Some lung cancers can cause groups of symptoms, called syndromes. These include:
Horner syndrome, which occurs more frequently in non-small cell lung cancer (NSCLC). Symptoms include:
Drooping or weakness of one eyelid
A smaller pupil (dark part in the center of the eye) in the same eye
Reduced or absent sweating on the same side of the face
Severe shoulder pain in some cases
Superior vena cava (SVC) syndrome, which occurs when a tumor presses against the SVC, a large vein that carries blood from the head and arms back to the heart. In some cases this syndrome is life-threatening and should be treated right away. Symptoms include:
Swelling in the face, neck, arms, and upper chest (sometimes with a bluish-red skin color)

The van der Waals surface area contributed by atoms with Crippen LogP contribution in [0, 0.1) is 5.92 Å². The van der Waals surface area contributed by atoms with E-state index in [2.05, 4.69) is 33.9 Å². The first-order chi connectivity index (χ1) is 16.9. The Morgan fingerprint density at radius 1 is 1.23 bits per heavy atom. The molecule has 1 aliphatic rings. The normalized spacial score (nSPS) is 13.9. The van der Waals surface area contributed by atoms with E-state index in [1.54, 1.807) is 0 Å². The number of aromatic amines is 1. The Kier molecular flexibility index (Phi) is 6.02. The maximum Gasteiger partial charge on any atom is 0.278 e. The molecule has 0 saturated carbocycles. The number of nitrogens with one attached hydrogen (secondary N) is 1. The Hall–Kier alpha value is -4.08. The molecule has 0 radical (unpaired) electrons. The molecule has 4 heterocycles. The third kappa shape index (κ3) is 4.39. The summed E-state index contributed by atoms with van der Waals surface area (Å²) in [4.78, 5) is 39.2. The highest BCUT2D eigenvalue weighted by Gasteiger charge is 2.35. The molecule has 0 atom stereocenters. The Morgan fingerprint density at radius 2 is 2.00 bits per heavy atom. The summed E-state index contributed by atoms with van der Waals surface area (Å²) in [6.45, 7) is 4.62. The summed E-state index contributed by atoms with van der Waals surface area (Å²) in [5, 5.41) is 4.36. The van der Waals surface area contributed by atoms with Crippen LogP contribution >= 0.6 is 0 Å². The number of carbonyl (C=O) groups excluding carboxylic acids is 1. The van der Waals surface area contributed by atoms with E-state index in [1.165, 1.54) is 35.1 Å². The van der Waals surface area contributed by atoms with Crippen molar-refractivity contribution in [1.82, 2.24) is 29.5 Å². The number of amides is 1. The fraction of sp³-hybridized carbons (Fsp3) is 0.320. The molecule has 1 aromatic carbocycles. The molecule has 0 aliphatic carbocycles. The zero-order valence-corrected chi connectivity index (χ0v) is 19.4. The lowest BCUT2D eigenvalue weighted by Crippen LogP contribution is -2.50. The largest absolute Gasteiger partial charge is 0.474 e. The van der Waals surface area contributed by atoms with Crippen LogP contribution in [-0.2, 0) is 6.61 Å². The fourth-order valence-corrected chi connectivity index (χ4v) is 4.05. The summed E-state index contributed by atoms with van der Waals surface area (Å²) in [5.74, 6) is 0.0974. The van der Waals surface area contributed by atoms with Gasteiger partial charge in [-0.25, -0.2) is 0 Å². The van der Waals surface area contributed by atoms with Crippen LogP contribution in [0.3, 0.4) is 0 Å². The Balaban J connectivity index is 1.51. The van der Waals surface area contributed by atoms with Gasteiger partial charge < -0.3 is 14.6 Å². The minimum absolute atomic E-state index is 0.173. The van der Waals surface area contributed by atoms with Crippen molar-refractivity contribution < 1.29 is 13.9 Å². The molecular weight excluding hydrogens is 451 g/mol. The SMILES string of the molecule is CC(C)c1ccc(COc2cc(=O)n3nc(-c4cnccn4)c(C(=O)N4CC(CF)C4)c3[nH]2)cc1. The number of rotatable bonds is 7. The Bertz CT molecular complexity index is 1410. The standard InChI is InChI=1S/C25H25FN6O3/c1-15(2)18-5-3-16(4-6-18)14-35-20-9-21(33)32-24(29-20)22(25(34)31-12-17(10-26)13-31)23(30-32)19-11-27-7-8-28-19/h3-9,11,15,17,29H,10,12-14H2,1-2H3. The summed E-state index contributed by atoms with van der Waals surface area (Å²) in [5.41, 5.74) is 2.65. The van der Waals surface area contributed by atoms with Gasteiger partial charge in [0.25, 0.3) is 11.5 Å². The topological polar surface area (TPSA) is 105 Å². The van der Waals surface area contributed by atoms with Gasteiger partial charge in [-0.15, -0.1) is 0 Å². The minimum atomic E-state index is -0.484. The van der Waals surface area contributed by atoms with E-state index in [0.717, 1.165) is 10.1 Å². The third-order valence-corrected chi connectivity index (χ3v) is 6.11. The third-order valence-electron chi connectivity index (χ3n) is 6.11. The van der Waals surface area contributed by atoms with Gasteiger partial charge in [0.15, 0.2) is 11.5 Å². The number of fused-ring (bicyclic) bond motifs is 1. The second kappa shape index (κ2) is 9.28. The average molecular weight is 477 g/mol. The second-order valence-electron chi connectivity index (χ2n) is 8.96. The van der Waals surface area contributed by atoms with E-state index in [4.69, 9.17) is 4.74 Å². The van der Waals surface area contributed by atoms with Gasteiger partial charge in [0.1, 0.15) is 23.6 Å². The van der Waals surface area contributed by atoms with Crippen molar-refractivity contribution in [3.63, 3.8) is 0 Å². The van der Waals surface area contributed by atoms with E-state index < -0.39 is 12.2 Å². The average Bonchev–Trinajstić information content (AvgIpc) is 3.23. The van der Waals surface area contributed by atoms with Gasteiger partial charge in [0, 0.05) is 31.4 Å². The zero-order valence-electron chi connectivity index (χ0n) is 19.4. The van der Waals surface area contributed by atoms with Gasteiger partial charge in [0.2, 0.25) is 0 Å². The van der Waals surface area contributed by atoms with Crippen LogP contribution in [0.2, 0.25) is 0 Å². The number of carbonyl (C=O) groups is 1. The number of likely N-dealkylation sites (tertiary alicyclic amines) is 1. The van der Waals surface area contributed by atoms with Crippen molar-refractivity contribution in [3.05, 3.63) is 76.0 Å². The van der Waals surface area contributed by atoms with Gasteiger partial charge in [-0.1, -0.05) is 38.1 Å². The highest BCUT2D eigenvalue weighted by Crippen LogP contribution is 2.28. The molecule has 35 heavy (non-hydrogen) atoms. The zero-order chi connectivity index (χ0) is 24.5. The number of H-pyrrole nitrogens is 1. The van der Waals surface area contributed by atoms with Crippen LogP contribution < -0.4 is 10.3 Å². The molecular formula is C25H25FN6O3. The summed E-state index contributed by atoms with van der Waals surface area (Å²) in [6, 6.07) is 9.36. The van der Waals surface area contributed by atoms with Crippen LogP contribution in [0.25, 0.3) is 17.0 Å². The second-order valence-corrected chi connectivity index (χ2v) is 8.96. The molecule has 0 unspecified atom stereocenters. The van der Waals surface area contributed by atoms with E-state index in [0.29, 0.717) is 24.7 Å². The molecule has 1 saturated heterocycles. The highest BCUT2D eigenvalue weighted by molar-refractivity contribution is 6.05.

Headaches, dizziness, and change in consciousness
Paraneoplastic syndromes, in which hormone-like substances made by the cancer enter the bloodstream and cause problems with distant tissues and organs. These syndromes can be the first symptoms of lung cancer, but can be thought initially to be caused by something other than lung cancer. Symptoms include:
High blood calcium levels (hypercalcemia), which can cause frequent urination, thirst, constipation, nausea, vomiting, belly pain, weakness, fatigue, dizziness, confusion, and other nervous system problems
Excess growth/thickening of certain bones, especially those in the fingertips, which is often painful
Excess breast growth in men
How is lung cancer treated with radiation?
External beam radiation therapy (EBRT), delivered from outside the body, is the type of radiation therapy used most often to treat non-small cell lung cancer (NSCLC), small cell lung cancer (SCLC), and lung carcinoid tumors. Types of EBRT include three-dimensional conformal radiation therapy (3D-CRT); intensity modulated radiation therapy (IMRT); stereotactic body radiation therapy (SBRT); and stereotactic radiosurgery (SRS), which is used when cancer has spread to the brain.